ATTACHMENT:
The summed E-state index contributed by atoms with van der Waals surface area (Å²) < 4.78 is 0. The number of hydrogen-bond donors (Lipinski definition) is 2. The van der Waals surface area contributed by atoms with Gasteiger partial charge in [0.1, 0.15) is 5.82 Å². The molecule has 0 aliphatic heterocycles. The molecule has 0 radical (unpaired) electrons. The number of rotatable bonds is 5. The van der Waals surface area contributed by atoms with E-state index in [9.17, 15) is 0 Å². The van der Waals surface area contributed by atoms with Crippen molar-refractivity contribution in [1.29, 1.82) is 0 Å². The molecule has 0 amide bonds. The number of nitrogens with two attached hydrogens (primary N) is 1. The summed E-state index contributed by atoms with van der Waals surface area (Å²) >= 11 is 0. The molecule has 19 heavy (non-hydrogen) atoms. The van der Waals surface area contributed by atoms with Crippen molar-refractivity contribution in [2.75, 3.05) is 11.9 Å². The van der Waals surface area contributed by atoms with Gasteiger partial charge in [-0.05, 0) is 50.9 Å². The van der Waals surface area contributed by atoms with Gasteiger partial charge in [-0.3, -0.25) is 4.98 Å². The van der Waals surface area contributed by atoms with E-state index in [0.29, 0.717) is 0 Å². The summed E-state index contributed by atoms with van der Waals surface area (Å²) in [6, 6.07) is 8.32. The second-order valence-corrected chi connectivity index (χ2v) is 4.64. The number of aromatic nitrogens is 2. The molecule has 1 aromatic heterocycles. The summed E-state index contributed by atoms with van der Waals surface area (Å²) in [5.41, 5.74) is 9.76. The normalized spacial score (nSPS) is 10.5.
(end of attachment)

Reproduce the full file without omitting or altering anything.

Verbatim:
The summed E-state index contributed by atoms with van der Waals surface area (Å²) < 4.78 is 0. The number of hydrogen-bond donors (Lipinski definition) is 2. The van der Waals surface area contributed by atoms with Gasteiger partial charge in [0.1, 0.15) is 5.82 Å². The molecule has 0 aliphatic heterocycles. The molecule has 0 radical (unpaired) electrons. The number of rotatable bonds is 5. The van der Waals surface area contributed by atoms with E-state index in [9.17, 15) is 0 Å². The van der Waals surface area contributed by atoms with Crippen molar-refractivity contribution in [1.29, 1.82) is 0 Å². The molecule has 0 amide bonds. The number of nitrogens with two attached hydrogens (primary N) is 1. The summed E-state index contributed by atoms with van der Waals surface area (Å²) >= 11 is 0. The molecule has 19 heavy (non-hydrogen) atoms. The van der Waals surface area contributed by atoms with Crippen molar-refractivity contribution in [2.75, 3.05) is 11.9 Å². The van der Waals surface area contributed by atoms with Gasteiger partial charge in [-0.05, 0) is 50.9 Å². The van der Waals surface area contributed by atoms with Gasteiger partial charge in [-0.3, -0.25) is 4.98 Å². The van der Waals surface area contributed by atoms with E-state index in [0.29, 0.717) is 0 Å². The summed E-state index contributed by atoms with van der Waals surface area (Å²) in [6, 6.07) is 8.32. The second-order valence-corrected chi connectivity index (χ2v) is 4.64. The number of aromatic nitrogens is 2. The molecule has 1 aromatic heterocycles. The summed E-state index contributed by atoms with van der Waals surface area (Å²) in [5.41, 5.74) is 9.76. The normalized spacial score (nSPS) is 10.5.